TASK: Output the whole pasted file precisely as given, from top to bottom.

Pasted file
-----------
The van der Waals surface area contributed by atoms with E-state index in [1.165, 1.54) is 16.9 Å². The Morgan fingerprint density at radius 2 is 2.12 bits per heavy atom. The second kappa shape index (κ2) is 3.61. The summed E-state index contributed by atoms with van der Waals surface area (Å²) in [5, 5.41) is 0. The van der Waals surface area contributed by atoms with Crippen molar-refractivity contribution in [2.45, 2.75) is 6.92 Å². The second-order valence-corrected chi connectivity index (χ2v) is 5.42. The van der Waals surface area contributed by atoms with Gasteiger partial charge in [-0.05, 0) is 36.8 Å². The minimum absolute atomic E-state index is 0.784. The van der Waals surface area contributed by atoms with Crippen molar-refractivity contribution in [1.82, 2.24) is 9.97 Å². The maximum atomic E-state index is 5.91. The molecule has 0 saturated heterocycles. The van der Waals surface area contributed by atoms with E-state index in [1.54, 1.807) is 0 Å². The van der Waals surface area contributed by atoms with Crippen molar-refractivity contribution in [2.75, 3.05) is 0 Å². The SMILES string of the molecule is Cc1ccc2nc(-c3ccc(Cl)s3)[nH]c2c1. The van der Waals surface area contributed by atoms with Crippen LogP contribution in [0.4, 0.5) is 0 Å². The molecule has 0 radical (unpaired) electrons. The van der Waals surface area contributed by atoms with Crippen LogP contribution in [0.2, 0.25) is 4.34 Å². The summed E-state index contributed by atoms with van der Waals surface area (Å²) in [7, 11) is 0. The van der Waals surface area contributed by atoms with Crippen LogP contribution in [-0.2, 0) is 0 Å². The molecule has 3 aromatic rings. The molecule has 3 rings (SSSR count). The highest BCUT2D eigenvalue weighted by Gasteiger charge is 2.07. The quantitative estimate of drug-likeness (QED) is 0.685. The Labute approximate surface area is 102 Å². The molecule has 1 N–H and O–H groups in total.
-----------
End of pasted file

The van der Waals surface area contributed by atoms with E-state index in [1.165, 1.54) is 16.9 Å². The Morgan fingerprint density at radius 2 is 2.12 bits per heavy atom. The second kappa shape index (κ2) is 3.61. The summed E-state index contributed by atoms with van der Waals surface area (Å²) in [5, 5.41) is 0. The van der Waals surface area contributed by atoms with Crippen molar-refractivity contribution in [2.45, 2.75) is 6.92 Å². The second-order valence-corrected chi connectivity index (χ2v) is 5.42. The van der Waals surface area contributed by atoms with Gasteiger partial charge in [-0.05, 0) is 36.8 Å². The minimum absolute atomic E-state index is 0.784. The van der Waals surface area contributed by atoms with Crippen molar-refractivity contribution in [1.82, 2.24) is 9.97 Å². The maximum atomic E-state index is 5.91. The molecule has 0 saturated heterocycles. The van der Waals surface area contributed by atoms with E-state index in [1.54, 1.807) is 0 Å². The van der Waals surface area contributed by atoms with Crippen molar-refractivity contribution in [2.75, 3.05) is 0 Å². The SMILES string of the molecule is Cc1ccc2nc(-c3ccc(Cl)s3)[nH]c2c1. The van der Waals surface area contributed by atoms with Crippen LogP contribution in [0.4, 0.5) is 0 Å². The molecule has 0 radical (unpaired) electrons. The van der Waals surface area contributed by atoms with Crippen LogP contribution in [0.2, 0.25) is 4.34 Å². The summed E-state index contributed by atoms with van der Waals surface area (Å²) in [7, 11) is 0. The van der Waals surface area contributed by atoms with Crippen LogP contribution in [-0.2, 0) is 0 Å². The molecule has 3 aromatic rings. The molecule has 3 rings (SSSR count). The highest BCUT2D eigenvalue weighted by Gasteiger charge is 2.07. The quantitative estimate of drug-likeness (QED) is 0.685. The Labute approximate surface area is 102 Å². The molecule has 1 N–H and O–H groups in total.